Tennis Australia (TA) will employ a 'hub' model by shifting all Australian Open lead-up events to the state of Victoria to ensure the strongest-possible field for the first major of 2021.
TA will transfer at least five events usually held in Sydney, Brisbane, Perth, Adelaide, Canberra and Hobart to Melbourne and its surrounds in a blockbuster summer of action.
It's a similar build-up to the 2020 US Open, which transferred the Cincinnati Masters to Flushing Meadows as a warm-up, but on a more extreme scale.
The US Open field in September was considerably diminished because of COVID-19 pandemic, which Australian Open organisers are desperate to avoid.
The unprecedented measure will see up to 550 players and their entourages flying into Melbourne from mid-December, where they will be allowed to play and train but be restricted to hotels or the tennis court until they have completed two weeks of quarantine.
They are then free to travel around the state for competition, with some of the tournaments set to be held at regional venues such as Bendigo and Traralgon, subject to approval.
Some events could be played after the Open in a re-worked calendar.
"There is now no risk of the Australian Open going ahead without everyone in Victoria and we didn't have that guarantee previously,'' Australian Open tournament director Craig Tiley told the Herald Sun.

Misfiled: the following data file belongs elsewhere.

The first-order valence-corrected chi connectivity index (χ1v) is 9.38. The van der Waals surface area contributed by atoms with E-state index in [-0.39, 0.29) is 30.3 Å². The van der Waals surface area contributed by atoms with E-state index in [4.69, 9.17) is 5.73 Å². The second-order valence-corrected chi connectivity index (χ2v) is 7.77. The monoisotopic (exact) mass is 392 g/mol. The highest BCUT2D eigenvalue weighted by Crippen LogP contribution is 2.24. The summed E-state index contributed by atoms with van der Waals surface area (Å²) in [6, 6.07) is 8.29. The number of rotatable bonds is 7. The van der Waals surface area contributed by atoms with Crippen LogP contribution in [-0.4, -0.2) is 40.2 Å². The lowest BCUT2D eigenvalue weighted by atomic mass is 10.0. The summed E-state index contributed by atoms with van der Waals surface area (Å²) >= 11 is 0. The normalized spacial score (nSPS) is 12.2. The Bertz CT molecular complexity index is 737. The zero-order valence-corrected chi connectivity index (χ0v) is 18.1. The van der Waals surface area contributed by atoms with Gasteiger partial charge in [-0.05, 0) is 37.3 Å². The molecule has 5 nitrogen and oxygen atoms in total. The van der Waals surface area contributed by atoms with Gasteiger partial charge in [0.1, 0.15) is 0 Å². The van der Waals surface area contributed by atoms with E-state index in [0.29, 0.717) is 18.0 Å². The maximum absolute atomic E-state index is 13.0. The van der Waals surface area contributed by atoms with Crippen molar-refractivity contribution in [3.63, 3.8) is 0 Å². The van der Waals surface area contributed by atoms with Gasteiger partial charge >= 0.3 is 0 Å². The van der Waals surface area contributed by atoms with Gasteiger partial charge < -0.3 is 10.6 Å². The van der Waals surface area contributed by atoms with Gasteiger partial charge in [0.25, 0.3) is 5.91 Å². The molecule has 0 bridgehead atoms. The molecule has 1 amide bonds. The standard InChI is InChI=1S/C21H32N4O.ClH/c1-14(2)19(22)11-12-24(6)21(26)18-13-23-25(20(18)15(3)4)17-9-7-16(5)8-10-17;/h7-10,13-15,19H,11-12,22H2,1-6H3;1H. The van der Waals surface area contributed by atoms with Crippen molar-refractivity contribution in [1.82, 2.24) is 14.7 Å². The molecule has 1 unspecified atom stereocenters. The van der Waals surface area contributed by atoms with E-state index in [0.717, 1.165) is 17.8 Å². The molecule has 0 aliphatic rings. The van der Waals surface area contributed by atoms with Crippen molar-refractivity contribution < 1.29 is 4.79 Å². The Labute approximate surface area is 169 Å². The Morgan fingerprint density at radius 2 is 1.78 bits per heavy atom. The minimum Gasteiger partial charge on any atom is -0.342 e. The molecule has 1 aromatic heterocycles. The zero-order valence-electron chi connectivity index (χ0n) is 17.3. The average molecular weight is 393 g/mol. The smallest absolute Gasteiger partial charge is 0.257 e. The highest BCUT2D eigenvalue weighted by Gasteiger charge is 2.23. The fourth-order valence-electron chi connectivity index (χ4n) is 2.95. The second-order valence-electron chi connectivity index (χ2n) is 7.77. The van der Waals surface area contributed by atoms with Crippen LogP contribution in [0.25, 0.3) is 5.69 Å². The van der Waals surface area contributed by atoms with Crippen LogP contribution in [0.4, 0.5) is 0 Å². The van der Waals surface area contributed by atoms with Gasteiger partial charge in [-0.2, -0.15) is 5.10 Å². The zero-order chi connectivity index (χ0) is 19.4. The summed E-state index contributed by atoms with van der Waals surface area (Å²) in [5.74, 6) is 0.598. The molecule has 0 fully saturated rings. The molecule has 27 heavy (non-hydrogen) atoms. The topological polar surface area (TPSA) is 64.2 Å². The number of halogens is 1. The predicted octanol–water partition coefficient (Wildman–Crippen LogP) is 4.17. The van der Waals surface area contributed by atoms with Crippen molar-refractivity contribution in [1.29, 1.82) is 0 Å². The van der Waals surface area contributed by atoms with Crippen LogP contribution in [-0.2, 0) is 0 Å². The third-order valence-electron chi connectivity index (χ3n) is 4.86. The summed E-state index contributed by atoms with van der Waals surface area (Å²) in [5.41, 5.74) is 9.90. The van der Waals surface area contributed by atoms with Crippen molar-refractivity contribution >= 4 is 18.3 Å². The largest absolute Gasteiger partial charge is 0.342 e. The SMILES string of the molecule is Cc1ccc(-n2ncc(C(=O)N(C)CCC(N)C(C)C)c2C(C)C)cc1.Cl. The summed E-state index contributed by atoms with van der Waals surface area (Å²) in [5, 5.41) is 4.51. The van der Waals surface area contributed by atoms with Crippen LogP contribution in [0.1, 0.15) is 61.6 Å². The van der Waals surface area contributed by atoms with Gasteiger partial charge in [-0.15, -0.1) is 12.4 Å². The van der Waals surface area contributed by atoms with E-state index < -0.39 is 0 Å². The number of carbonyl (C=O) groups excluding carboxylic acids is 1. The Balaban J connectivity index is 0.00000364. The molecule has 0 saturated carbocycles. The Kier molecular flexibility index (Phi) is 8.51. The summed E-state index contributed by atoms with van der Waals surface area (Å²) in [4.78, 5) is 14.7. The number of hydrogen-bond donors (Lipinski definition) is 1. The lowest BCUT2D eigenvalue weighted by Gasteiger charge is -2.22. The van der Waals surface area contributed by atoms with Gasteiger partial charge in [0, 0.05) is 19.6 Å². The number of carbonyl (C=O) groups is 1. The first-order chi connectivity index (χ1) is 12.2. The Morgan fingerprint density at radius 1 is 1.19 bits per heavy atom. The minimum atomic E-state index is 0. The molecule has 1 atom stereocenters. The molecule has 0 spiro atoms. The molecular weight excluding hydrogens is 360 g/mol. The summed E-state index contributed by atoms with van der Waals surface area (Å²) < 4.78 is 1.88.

It remains unclear how many fans will attend the Open, which is scheduled from January 18-31. Tiley wants at least 25 percent crowd capacity, which has been confirmed for cricket's Boxing Day Test against at the MCG.
While Tiley was already planning for the tournaments to go ahead in Victoria, the state's premier Daniel Andrews said it was "far from a done deal" given it's a such a "massive event".
"The notion this is all tied up with a bow, it's a done deal, that's simply wrong," Andrews said on Monday.
"The public health team needs to sign off on all of these arrangements and they are just not settled.
"We want the event to happen, just like the Boxing Day Test, but the thing about the cricket compared to the tennis is it's a tiny group of people (who) we think we can quarantine.
"It's a massive event, it's an event that all of us love ... but it comes at a time when the rest of the world is on fire.
"The notion this is all a done deal and there's going to be all these tennis players turning up - no, this is not settled at all.
"It's an important event, absolutely, but avoiding a third wave is arguably even more important.
"This needs to be done on the best of public health advice."